A virtual machine intended as a target for functional programming language compilers.

The SECD machine is defined with a set of transitions between its four components:


Like all internal data-structures, the stack is a list, with the S register pointing at the list's head or beginning. Due to the list structure, the stack need not be a continuous block of memory, so stack space is available as long as there is a single free memory cell. Even when all cells have been used, garbage collection may yield additional free memory. Obviously, specific implementations of the SECD structure can implement the stack as a canonical stack structure, thus improving the overall efficiency of the virtual machine, provided that a strict bound be put on the dimension of the stack.

The C register points at the head of the code or instruction list that will be evaluated. Once the instruction there has been executed, the C is pointed at the next instruction in the list—it is similar to an instruction pointer (or program counter) in conventional machines, except that subsequent instructions are always specified during execution and are not by default contained in subsequent memory locations, as is the case with the conventional machines.

The current variable environment is managed by the E register, which points at a list of lists. Each individual list represents one environment level: the parameters of the current function are in the head of the list, variables that are free in the current function, but bound by a surrounding function, are in other elements of E.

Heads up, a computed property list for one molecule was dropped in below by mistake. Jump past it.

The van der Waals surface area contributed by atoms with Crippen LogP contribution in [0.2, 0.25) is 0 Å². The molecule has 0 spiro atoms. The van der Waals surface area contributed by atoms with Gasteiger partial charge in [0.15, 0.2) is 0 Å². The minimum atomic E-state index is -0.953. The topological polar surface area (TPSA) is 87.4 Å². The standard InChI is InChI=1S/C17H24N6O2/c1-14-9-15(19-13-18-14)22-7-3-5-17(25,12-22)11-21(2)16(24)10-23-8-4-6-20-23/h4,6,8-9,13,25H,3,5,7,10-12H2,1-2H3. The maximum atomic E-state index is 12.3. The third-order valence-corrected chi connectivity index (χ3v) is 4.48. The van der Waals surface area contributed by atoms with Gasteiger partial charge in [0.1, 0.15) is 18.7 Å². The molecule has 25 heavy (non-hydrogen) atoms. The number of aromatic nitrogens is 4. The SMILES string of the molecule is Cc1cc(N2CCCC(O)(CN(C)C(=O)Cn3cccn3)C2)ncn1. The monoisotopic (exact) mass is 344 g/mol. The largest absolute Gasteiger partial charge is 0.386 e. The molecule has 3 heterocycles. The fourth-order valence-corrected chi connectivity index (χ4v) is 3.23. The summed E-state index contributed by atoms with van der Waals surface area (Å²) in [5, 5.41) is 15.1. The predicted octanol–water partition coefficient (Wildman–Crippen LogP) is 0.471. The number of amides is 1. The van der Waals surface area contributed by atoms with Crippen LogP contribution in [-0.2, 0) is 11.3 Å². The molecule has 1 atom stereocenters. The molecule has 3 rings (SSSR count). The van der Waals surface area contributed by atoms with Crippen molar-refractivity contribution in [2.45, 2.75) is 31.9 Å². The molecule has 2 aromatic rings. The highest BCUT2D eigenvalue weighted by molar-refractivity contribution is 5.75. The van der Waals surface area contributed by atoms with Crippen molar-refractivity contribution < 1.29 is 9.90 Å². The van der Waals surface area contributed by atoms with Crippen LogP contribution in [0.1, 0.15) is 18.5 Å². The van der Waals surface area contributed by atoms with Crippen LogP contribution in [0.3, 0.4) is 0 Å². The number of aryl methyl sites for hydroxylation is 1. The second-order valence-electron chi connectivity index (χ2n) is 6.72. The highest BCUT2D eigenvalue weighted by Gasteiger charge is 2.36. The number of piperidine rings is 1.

The dump, at whose head the D register points, is used as temporary storage for values of the other registers, for example during function calls. It can be likened to the return stack of other machines.


Basic Instructions
NILpushes a nil pointer onto the stack
LDpushes the value of a variable onto the stack. The variable is indicated by the argument, a pair.
LDCpushes a constant argument onto the stack
Branching instructions
SELexpects two list arguments, and pops a value from the stack. The first list is executed if the popped value was non-nil, the second list otherwise. Before one of these list pointers is made the new C, a pointer to the instruction following s e l sel is saved on the dump.
JOINpops a list reference from the dump and makes this the new value of C. This instruction occurs at the end of both alternatives of a sel.
Non-recursive function instructions
LDFtakes one list argument representing a function. It constructs a closure (a pair containing the function and the current environment) and pushes that onto the stack.
APpops a closure and a list of parameter values from the stack. The closure is applied to the parameters by installing its environment as the current one, pushing the parameter list in front of that, clearing the stack, and setting C to the closure's function pointer. The previous values of S, E, and the next value of C are saved on the dump.
RTNpops one return value from the stack, restores S, E, and C from the dump, and pushes the return value onto the now-current stack.
Recursive function instructions
RAPworks like a p ap, only that it replaces an occurrence of a dummy environment with the current one, thus making recursive functions possible
DUMpushes a "dummy", an empty list, in front of the environment list.

A. Push Objects to Stack

Compilation Rules:

Stack Operations:

"Locate" is an auxiliary function. It returns the jth element of the ith sublist in e.

Note: roughly, e is a list of sublists each of which is a list of actual parameters. Thus, e corresponds to the value list in our interpreter. There will be no name list here, as each occurrence of a formal parameter will be compiled to LD (i.j) and by locate(i.j) the corresponding actual parameter is found.

"The Mechanical Evaluation of Expressions" by PeterLandin is the original paper that describes the SECD machine.